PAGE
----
The debate was an interesting one and where one individual raised the comparison with the software market – where great programs like Open-office etc are available free.
So having reflected I wondered if this could work for the training and consultancy fields.
Open source – would it work for training materials?
Then as people take and add to it they also make their additions (not usually deleting anything previously added) available to the world – often they bundle it with their product – generating an income stream.
So if the same were to happen in T&D…
Person A would create an outline
Person b would add some content and then publish
Person c would add more content.. etc.
It seems that many in our field are happy to take and add – but few prepared to put back into the public domain again for further development.
So if we want to do this we need to be more open – are we willing to do that? Where would the publishing space be?
Would users honestly include a page of contributors at the back of their handouts – in the same way this is often embedded in software? Recognition of contribution seems to be important in the software model – so why not for a training model.
Training – a commodity market place
As we become a more commodity based market this is not a bad idea – but it needs to start somewhere… ultimately though this will impact on professional products.
For example – on a thread on another forum recently there was a discussion about mind-map/ concept mapping software. Several people said ‘why buy when you can get free versions?’.. the reality is that someone somewhere has to put time in – they cannot do it as a charity.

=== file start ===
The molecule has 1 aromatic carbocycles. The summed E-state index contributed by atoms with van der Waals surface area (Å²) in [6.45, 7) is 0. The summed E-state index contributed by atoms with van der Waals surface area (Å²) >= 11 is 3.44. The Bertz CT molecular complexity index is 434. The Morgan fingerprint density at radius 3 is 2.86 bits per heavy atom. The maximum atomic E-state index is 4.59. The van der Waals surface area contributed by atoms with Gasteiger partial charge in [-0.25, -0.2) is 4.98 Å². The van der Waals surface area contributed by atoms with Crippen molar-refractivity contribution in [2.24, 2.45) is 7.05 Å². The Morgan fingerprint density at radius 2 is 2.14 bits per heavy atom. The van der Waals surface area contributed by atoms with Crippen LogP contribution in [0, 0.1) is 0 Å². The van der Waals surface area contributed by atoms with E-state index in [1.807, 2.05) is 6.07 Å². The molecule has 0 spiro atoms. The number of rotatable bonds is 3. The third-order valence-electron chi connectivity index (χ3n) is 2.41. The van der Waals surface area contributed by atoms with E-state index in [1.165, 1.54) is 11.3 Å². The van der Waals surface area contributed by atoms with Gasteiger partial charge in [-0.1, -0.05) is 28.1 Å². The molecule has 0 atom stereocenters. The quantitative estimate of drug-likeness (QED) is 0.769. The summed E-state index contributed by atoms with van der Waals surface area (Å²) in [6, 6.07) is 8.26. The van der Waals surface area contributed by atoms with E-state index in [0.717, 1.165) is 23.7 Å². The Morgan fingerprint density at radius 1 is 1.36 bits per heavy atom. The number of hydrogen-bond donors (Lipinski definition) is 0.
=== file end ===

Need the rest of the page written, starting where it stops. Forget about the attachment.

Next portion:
The fact that the paid for products were better seemed to be missed by a population that has learnt that just because material is free why pay.. Its like having a website – why pay for hosting when you can have a free site – all be it with adverts for stuff you do not own – and reasons for people to leave your site! Buy hey it is free.
One of the barriers we have is use of ‘proprietary’ models. For an open source approach we would need to re-engineer much of what we use. Could we persuade some of the ‘old school’ like Peter Honey, Pedler, Kolb, etc to ally use of their models if appropriate copyright was attributed?
May be access to existing theories may well be one of the limitations of such a system, unless this issue can be overcome, in a way which engages original thinkers and current authors.
The ‘open source’ market is a good idea but we all need to realise the implications. Will this be started in the UK, US, AU or some other part of the world first?